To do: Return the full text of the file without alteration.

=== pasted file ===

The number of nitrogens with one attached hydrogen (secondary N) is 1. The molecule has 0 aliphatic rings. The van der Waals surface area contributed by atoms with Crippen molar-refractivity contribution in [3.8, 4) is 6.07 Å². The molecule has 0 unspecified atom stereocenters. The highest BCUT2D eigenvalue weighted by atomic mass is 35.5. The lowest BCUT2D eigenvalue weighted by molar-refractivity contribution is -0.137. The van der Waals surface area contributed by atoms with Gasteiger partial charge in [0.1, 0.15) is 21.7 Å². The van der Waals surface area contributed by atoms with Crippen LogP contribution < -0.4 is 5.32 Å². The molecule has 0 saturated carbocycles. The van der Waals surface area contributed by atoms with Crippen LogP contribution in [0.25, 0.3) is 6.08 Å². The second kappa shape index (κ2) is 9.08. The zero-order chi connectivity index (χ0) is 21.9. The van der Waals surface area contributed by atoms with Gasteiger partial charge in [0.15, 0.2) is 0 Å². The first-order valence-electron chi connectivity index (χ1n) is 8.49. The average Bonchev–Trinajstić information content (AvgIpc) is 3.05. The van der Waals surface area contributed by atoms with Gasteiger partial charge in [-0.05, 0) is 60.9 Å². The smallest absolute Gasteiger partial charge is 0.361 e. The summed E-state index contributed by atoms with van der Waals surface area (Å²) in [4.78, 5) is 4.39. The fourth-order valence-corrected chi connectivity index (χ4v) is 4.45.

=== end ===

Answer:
The number of nitrogens with one attached hydrogen (secondary N) is 1. The molecule has 0 aliphatic rings. The van der Waals surface area contributed by atoms with Crippen molar-refractivity contribution in [3.8, 4) is 6.07 Å². The molecule has 0 unspecified atom stereocenters. The highest BCUT2D eigenvalue weighted by atomic mass is 35.5. The lowest BCUT2D eigenvalue weighted by molar-refractivity contribution is -0.137. The van der Waals surface area contributed by atoms with Gasteiger partial charge in [0.1, 0.15) is 21.7 Å². The van der Waals surface area contributed by atoms with Crippen LogP contribution < -0.4 is 5.32 Å². The molecule has 0 saturated carbocycles. The van der Waals surface area contributed by atoms with Crippen LogP contribution in [0.25, 0.3) is 6.08 Å². The second kappa shape index (κ2) is 9.08. The zero-order chi connectivity index (χ0) is 21.9. The van der Waals surface area contributed by atoms with Gasteiger partial charge in [0.15, 0.2) is 0 Å². The first-order valence-electron chi connectivity index (χ1n) is 8.49. The average Bonchev–Trinajstić information content (AvgIpc) is 3.05. The van der Waals surface area contributed by atoms with Gasteiger partial charge in [-0.05, 0) is 60.9 Å². The smallest absolute Gasteiger partial charge is 0.361 e. The summed E-state index contributed by atoms with van der Waals surface area (Å²) in [4.78, 5) is 4.39. The fourth-order valence-corrected chi connectivity index (χ4v) is 4.45.